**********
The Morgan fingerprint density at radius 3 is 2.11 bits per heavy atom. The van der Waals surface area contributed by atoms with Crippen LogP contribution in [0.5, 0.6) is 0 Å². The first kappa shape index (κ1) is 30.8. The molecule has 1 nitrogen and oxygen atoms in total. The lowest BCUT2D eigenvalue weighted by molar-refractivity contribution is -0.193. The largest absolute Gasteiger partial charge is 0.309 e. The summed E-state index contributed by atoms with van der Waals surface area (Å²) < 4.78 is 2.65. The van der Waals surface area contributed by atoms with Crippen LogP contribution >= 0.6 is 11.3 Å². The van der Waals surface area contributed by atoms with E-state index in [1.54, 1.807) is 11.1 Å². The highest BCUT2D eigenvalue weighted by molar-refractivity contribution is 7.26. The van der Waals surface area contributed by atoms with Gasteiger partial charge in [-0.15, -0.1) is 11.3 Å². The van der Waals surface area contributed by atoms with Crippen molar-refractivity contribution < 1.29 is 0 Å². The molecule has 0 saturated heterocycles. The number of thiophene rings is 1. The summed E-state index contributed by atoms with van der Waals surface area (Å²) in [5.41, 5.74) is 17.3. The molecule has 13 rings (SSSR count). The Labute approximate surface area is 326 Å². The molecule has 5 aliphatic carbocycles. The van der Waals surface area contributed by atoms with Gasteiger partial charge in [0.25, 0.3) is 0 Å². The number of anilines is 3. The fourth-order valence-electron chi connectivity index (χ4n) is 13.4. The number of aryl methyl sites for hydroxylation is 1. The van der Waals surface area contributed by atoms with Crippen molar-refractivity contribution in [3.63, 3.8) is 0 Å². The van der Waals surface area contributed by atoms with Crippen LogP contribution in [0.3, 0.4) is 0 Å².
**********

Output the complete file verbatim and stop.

The Morgan fingerprint density at radius 3 is 2.11 bits per heavy atom. The van der Waals surface area contributed by atoms with Crippen LogP contribution in [0.5, 0.6) is 0 Å². The first kappa shape index (κ1) is 30.8. The molecule has 1 nitrogen and oxygen atoms in total. The lowest BCUT2D eigenvalue weighted by molar-refractivity contribution is -0.193. The largest absolute Gasteiger partial charge is 0.309 e. The summed E-state index contributed by atoms with van der Waals surface area (Å²) < 4.78 is 2.65. The van der Waals surface area contributed by atoms with Crippen LogP contribution >= 0.6 is 11.3 Å². The van der Waals surface area contributed by atoms with E-state index in [1.54, 1.807) is 11.1 Å². The highest BCUT2D eigenvalue weighted by molar-refractivity contribution is 7.26. The van der Waals surface area contributed by atoms with Gasteiger partial charge in [-0.15, -0.1) is 11.3 Å². The van der Waals surface area contributed by atoms with Crippen molar-refractivity contribution < 1.29 is 0 Å². The molecule has 0 saturated heterocycles. The number of thiophene rings is 1. The summed E-state index contributed by atoms with van der Waals surface area (Å²) in [5.41, 5.74) is 17.3. The molecule has 13 rings (SSSR count). The Labute approximate surface area is 326 Å². The molecule has 5 aliphatic carbocycles. The van der Waals surface area contributed by atoms with Gasteiger partial charge in [0.25, 0.3) is 0 Å². The number of anilines is 3. The fourth-order valence-electron chi connectivity index (χ4n) is 13.4. The number of aryl methyl sites for hydroxylation is 1. The van der Waals surface area contributed by atoms with Crippen molar-refractivity contribution in [3.63, 3.8) is 0 Å². The van der Waals surface area contributed by atoms with Crippen LogP contribution in [0.3, 0.4) is 0 Å².